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Racial Healing: A Visit with Dr. Anneliese Singh

From October 12th – 14th, Dr. Anneliese Singh (she/they) was at NC State, to deliver a series of workshops and lectures on racial healing practices for collaborators across campus. Dr. Singh is a Professor and Associate Provost for Faculty Development and Diversity/Chief Diversity Officer at Tulane University. Her scholarship and community organizing explore the resilience, trauma, and identity development experiences of queer and trans people, with a focus on young people and Black, Indigenous and people of color. Anneliese is the author of The Racial Healing Handbook: Practical Activities to Help You Challenge Privilege, Confront Systemic Racism, and Engage in Collective Healing and The Queer and Trans Resilience Workbook. She is co-founder of the Georgia Safe Schools Coalition and the Trans Resilience Project.

During her public lecture on October 13th, Dr. Singh described core racial healing strategies that people can practice in the aim of collective racial justice and liberation. She challenged participants to engage in these racial healing practices in an effort to transform institutional settings to better model the beloved community. This lecture was well-attended and viewed on our livestream, and was co-sponsored by the Department of Agricultural and Human Sciences (AHS), the CALS Office of Diversity and Inclusion, the Poole College of Management and the College of Natural Resources. In addition to this public lecture, Dr. Singh also conducted a workshop for graduate students in the College of Natural Resources, and a Community Conversation sponsored by the CALS Office of Diversity and Inclusion.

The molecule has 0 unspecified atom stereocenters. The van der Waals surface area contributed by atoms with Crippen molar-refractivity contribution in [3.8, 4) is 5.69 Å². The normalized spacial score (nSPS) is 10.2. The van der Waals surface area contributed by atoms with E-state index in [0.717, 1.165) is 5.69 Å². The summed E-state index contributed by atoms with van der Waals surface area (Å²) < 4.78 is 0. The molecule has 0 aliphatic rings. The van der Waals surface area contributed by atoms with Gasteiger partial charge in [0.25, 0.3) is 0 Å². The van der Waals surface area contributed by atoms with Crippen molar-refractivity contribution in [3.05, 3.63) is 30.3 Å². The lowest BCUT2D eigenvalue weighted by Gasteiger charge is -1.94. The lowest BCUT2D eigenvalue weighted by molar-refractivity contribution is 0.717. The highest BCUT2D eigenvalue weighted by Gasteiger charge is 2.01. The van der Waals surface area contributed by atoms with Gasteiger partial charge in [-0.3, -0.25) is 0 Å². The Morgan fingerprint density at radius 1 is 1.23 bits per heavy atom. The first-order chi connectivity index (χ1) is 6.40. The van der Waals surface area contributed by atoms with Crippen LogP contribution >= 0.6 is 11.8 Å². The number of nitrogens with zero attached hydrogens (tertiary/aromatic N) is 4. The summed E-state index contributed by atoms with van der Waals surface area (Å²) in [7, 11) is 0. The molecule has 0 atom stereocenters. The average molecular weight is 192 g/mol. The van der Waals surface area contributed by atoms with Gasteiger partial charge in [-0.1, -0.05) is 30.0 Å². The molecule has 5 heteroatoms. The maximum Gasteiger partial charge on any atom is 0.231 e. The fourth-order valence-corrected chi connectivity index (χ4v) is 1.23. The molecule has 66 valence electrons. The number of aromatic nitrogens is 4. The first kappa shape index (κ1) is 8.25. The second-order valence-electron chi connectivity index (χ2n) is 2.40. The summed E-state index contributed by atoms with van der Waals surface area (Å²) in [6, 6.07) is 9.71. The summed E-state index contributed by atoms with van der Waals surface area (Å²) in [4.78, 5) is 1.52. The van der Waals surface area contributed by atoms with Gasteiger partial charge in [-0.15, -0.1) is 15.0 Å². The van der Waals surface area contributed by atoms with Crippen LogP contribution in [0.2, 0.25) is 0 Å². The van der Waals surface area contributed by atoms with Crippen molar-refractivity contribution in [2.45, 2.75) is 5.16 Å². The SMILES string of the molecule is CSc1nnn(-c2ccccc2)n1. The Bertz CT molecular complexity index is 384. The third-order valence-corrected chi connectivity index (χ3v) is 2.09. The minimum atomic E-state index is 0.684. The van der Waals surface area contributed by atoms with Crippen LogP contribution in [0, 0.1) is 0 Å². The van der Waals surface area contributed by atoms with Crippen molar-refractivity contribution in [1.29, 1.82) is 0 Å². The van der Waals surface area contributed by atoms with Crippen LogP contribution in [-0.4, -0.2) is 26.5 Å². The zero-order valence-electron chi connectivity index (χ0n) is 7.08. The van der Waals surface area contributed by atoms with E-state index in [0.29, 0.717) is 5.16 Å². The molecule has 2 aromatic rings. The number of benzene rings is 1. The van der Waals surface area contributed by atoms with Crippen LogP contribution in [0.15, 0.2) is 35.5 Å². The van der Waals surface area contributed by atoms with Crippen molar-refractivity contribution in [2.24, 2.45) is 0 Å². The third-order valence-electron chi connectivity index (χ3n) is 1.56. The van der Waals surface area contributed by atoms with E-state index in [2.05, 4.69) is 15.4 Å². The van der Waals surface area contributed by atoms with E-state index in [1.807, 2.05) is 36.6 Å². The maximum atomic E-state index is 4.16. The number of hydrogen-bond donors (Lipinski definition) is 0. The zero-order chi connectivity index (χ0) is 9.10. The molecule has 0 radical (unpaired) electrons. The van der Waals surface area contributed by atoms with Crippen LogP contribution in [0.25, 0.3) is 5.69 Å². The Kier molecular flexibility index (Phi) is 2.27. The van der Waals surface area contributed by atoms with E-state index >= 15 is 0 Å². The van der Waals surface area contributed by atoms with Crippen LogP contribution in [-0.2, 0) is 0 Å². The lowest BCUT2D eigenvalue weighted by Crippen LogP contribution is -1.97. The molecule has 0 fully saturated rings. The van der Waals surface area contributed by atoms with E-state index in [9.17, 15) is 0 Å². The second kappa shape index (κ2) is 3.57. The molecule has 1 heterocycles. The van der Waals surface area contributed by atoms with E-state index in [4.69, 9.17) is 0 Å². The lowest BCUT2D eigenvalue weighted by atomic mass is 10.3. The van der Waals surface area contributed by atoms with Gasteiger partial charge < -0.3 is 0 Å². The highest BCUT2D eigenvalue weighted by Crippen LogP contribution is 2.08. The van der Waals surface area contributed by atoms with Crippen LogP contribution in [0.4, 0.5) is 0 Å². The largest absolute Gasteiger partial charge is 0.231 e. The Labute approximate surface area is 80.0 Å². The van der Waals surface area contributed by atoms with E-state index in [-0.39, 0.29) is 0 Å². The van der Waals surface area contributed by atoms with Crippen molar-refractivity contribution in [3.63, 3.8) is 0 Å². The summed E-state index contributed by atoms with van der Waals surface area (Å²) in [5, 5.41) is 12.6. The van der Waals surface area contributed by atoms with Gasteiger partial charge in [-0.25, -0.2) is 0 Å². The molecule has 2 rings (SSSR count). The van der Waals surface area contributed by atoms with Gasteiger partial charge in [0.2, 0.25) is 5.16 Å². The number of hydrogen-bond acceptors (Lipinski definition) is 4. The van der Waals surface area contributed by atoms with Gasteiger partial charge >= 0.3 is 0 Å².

LaTosha Y. Bradley, JD, program manager from the CALS Office of Diversity and Inclusion stated “During her visit to the University, Dr. Singh not only shared some of this generation’s most profound thoughts on what it means to honestly seek to “dismantle” systemic racism, but she also created a safe space for our community to engage in a dialogue that is exceptionally difficult to navigate.  For this gift, and for the especially generous way she gave it, CALS ODI will remain interminably grateful.”

Dr. Corey Johnson, Kim Eshleman, Dr. Anneliese Singh, Dr. Maru Gonzalez, LaTosha Y. Bradley, JD and Dr. Annie Hardison-Moody

On the final day of her visit to Raleigh, Dr. Singh led the AHS Department in a day-long workshop, where we explored what racial healing might look like in our research, teaching and extension practices. The conversations from the workshop will guide the AHS Department as we continue to create our strategic plan for the future, and carry on the work of equity led by our Racial Justice Committee. AHS department head, Ben Chapman remarked “Dr. Singh’s engaging approach to racial healing reminds us that while talk and awareness are foundational, we need to push ourselves to get to actions, both small and big, if we are to make change around racial disparities.”

Thank you to Dr. Singh for taking the time to visit the NC State community.